Ontario is a “no-fault” jurisdiction with respect to motor vehicle accidents. This means that your own insurance company is expected to pay you certain statutory benefits if you are injured in a car crash. Ideally, the system is supposed to promptly compensate you without the need to jump through a bunch of legal hoops. Unfortunately, that is not always how things work in practice.
One tactic that Ontario insurance companies frequently employ to delay or deny coverage is requiring accident victims to undergo what is known as an “insurer’s examination” (IE). Such examinations are only supposed to be used for the “purposes of assisting an insurer to determine if an insured person is or continues to be entitled to” compensation under Ontario’s Statutory Accident Benefits Schedule.
The insurance company is responsible for arranging and paying for the IE, meaning the insurer unilaterally determines the doctor. It also decides whether or not the insured victim is “required” to attend the exam–provided the insurer gives at least five days’ notice. If the victim fails to attend, he or she may be deemed in “non-compliance” with the policy and denied benefits.
Article at a Glance
Article at a Glance
- In some circumstances, insurance companies are permitted to require a person seeking statutory accident benefits to undergo an independent medical examination.
- In other circumstances, insurance companies demand an examination simply to delay paying what they owe or as a trap for the unwary patient so the insurer can avoid paying altogether.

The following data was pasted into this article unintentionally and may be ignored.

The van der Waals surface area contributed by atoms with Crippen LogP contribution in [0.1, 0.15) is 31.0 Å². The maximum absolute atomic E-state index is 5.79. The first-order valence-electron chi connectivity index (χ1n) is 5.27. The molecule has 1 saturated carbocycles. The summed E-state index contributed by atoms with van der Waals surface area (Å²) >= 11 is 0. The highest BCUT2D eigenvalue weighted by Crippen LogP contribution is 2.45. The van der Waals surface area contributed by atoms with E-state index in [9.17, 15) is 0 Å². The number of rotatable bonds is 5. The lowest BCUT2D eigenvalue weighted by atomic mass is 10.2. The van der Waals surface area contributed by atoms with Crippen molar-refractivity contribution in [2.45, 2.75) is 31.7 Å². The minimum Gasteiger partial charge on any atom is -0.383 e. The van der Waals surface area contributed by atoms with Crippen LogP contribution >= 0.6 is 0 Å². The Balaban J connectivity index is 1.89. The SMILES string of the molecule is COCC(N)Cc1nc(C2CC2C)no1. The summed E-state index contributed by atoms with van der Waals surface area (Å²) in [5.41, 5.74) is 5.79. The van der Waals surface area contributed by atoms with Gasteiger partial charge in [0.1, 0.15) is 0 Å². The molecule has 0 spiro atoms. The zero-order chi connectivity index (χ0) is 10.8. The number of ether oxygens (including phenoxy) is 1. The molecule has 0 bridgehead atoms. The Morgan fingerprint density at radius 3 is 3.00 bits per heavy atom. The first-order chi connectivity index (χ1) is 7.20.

- Working with a knowledgeable Ontario personal injury lawyer can help ensure that you receive all the benefits you are entitled to without unjustifiable delay.
Our personal injury lawyers can meet with you for a free initial consultation. Call 1-877-573-3563
B.H. v. Aviva Canada, Inc.: Insurer Had No Basis to Demand Independent Medical Examination
There are certain restrictions on when and how an insurance company may demand an independent medical examination. The insurer must give the accident victim a written statement of the “medical and any other reasons for the examination” in the notice described above.
This is consistent with another provision of Ontario insurance law that states an insurer must explain its “medical reasons and all of the other reasons” for refusing to pay for an accident victim’s medical treatment under the benefits schedule.
On September 6, 2018, the Executive Chair of the Licence Appeal Tribunal, which oversees benefit disputes between accident victims and insurance companies, issued an important decision clarifying an insurer’s obligations under Ontario law.
The case involved Aviva Canada, Inc., one of Ontario’s largest automobile insurance companies. The victim was injured in a 2014 accident. More precisely, he was driving through an intersection when another vehicle struck him from the side.
The victim sought immediate medical attention. A physician diagnosed the victim with a “lower back pain soft tissue injury.” This pain continued to persist long after the accident. Indeed, the victim’s medical records indicated an extensive treatment history, which included two insurance examinations in late 2014.
The Occupational Therapist’s Recommendations and the Insurance Company’s Response
In 2016, more than two years after the accident, an occupational therapist (OT) reviewed the victim’s living situation and made a series of recommendations. She noted the applicant continued to walk “very slowly with [the] support of a cane” and had “difficulty coping” with preparing meals and performing other household tasks.